…and days when I really hate XML.
In this case, I have an XML document like
<?xml version="1.0" ?>
and I want to get things out of it with XPath.
But I couldn’t manage to select things exactly, such as the <foo> element at the top. You’d think “/foo” would do it, but it didn’t.
Eventually I found out that the problem is the xmlns=”...” attribute. It looks perfectly normal, saying that if you have <thing> without a prefix (like “<ns:thing>”), then it’s in the “http://some.org/foo” namespace.
However, in XPath, if you specify “ns:thing”, it means “a thing element in whichever namespace the ns prefix corresponds to”. BUT “thing” means “a thing element that’s not in a namespace”.
So how do you specify an element that’s the empty-string namespace, as above? The obvious way would be to select “:thing”, but that doesn’t work. Too simple, I suppose. Maybe that gets confused with CSS pseudo-selectors or something.
No, apparently the thing you need to do is to invent a prefix for the standard elements of the file you’re parsing. That is, add “ns” as another prefix that maps onto “http://some.org/foo” and then select “ns:thing”. There are different ways of doing this, depending which library you’re using to make XPath queries, but still, it seems like a giant pain in the ass.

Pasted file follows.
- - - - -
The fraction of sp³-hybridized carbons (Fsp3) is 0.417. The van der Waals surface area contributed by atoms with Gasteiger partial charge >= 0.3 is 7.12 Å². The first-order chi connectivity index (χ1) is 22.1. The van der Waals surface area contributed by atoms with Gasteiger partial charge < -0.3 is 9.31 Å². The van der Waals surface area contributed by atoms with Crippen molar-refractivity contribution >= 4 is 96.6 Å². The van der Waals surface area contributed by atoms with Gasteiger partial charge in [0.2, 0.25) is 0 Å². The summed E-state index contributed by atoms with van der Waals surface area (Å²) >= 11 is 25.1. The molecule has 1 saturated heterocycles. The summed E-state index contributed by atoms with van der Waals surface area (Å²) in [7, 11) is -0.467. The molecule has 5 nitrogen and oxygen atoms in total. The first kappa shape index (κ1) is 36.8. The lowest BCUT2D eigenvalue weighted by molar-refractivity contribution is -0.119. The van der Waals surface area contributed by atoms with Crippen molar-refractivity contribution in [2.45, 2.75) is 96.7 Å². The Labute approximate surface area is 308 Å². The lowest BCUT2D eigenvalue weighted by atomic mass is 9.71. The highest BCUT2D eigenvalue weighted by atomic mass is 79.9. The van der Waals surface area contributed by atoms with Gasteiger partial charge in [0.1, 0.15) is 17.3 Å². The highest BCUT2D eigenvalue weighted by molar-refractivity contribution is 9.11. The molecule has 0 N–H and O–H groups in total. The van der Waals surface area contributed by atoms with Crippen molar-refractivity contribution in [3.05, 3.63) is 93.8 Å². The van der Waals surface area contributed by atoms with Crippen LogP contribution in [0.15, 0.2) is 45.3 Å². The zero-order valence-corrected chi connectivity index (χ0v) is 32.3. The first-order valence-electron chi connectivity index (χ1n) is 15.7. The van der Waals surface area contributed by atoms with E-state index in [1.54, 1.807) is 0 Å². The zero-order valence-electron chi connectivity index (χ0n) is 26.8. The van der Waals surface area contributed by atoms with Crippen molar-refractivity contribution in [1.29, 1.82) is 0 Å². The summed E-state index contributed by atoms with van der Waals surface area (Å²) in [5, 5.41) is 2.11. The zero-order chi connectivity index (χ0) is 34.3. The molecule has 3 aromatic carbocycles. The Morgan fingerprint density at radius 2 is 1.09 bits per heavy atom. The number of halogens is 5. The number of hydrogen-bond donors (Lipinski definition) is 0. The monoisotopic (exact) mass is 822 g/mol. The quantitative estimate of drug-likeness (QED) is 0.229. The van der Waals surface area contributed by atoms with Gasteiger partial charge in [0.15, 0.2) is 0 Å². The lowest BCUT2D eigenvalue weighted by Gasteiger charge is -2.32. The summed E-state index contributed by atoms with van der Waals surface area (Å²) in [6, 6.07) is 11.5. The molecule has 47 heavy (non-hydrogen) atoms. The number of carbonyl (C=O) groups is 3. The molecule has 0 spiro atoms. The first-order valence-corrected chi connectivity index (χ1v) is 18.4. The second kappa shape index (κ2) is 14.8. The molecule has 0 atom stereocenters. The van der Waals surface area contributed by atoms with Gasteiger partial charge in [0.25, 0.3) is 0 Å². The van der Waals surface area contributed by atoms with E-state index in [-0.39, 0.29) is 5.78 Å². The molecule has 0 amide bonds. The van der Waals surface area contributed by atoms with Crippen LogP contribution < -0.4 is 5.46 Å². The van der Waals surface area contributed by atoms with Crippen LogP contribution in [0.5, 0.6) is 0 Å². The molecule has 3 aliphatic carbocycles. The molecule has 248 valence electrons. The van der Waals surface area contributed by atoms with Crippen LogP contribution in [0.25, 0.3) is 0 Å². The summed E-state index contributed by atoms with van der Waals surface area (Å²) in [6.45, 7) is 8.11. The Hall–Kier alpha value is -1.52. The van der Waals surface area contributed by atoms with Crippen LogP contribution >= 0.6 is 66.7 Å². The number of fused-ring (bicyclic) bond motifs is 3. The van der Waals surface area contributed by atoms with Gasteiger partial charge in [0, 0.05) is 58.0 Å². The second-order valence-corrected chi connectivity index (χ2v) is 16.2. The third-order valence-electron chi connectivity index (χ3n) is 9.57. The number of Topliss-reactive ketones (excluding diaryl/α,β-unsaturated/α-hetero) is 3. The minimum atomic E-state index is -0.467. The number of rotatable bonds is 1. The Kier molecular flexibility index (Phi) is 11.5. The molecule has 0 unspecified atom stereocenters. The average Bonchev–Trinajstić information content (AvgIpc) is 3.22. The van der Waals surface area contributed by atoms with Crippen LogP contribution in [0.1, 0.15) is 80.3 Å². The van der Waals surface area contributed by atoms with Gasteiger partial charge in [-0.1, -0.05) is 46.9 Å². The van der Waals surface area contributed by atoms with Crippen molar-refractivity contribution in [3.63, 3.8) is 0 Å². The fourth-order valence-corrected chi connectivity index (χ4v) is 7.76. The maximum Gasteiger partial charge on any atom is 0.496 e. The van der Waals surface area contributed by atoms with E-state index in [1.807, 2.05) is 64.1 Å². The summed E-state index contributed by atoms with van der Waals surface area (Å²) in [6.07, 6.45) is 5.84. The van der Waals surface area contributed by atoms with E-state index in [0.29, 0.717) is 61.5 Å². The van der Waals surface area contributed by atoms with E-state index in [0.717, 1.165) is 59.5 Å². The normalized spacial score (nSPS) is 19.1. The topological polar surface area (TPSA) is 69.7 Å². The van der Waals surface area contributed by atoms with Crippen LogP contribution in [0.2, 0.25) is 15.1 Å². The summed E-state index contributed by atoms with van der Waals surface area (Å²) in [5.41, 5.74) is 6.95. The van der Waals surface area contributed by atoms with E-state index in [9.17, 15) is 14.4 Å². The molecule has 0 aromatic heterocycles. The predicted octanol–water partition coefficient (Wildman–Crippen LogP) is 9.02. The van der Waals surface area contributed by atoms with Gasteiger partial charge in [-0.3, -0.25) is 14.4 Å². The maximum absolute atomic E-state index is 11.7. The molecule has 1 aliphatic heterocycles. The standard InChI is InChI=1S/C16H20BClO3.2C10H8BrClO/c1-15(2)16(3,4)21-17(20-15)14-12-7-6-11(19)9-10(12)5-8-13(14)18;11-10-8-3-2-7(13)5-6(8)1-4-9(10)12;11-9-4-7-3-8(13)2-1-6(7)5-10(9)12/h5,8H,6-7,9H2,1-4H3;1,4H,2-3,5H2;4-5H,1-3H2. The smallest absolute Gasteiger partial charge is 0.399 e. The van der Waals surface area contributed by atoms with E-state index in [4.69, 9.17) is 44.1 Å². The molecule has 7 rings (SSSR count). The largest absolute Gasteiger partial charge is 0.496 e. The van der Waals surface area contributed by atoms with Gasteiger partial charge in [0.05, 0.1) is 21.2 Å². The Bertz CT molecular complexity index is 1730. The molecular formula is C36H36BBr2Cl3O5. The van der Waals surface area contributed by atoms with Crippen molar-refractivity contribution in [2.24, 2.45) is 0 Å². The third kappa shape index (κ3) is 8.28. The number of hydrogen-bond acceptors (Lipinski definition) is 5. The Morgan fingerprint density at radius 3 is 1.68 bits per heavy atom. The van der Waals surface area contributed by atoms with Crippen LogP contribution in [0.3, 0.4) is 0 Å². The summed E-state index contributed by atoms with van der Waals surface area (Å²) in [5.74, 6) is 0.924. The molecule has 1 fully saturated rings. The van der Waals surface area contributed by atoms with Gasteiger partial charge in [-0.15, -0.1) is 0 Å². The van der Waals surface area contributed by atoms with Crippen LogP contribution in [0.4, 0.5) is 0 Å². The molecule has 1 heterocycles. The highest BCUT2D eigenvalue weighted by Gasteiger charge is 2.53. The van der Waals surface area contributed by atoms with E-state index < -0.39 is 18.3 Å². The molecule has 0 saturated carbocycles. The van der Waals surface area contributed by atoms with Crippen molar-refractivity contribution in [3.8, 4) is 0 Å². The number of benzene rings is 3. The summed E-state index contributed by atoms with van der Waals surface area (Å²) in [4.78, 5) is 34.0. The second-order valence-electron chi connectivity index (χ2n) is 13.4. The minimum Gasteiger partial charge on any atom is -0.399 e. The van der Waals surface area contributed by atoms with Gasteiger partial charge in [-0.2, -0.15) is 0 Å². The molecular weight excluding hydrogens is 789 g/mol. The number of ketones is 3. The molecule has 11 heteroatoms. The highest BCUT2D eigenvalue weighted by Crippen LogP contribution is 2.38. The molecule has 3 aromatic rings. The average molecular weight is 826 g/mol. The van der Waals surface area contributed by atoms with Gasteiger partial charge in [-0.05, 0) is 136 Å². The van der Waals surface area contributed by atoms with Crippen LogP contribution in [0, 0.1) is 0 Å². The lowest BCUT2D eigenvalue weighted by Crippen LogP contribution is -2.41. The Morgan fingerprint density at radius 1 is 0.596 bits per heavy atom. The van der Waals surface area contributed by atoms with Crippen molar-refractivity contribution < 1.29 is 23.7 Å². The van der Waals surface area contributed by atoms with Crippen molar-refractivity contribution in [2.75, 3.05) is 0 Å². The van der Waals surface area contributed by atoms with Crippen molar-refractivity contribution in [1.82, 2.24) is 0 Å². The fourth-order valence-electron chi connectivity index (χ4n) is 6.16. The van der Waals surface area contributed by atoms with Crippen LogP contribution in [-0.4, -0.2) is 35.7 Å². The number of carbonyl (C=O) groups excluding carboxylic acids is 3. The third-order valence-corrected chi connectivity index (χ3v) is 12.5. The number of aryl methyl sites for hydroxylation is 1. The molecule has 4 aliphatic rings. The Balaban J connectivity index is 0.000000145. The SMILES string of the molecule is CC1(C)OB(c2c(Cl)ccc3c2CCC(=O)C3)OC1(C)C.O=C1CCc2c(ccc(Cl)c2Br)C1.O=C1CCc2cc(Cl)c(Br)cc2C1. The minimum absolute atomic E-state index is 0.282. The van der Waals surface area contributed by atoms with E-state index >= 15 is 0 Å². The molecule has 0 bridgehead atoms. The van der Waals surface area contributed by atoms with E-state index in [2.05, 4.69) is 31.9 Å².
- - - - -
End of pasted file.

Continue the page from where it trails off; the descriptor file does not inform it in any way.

MacOS plist XML files are evil; even more so than regular XML. For instance, my iTunes library file consists mostly of entries like:
<key>Composer</key><string>Paul McCartney/John Lennon</string>
<key>Album</key><string>Sgt. Pepper's Lonely Hearts Club Band</string>
You’ll notice that there’s no connection between a key and its value, other than proximity. There’s no real indication that these are fields in a data record, and unlike most XML files, you have to consider the position of each element compared to its neighbors. It’s almost as if someone took a file of the form
Track_ID = 5436
Name = "Getting Better"
Artist = "The Beatles"
Coposer = "Paul McCartney/John Lennon"
and, when told to convert it to XML in the name of buzzword-compliance, did a simple and quarter-assed search and replace.
But of course, what was fucked up by (lossless) text substitution can be unfucked by text substitution. And what’s the buzzword-compliant tool for doing text substitution on XML, even crappy XML? XSLT, of course. The template language that combines the power of sed with the terseness of COBOL.
So I hacked up an XSLT template to convert my iTunes library into a file that can be required in a Perl script. Feel free to use it in good or ill health. If you spring it on unsuspecting developers, please send me a photo of their reaction.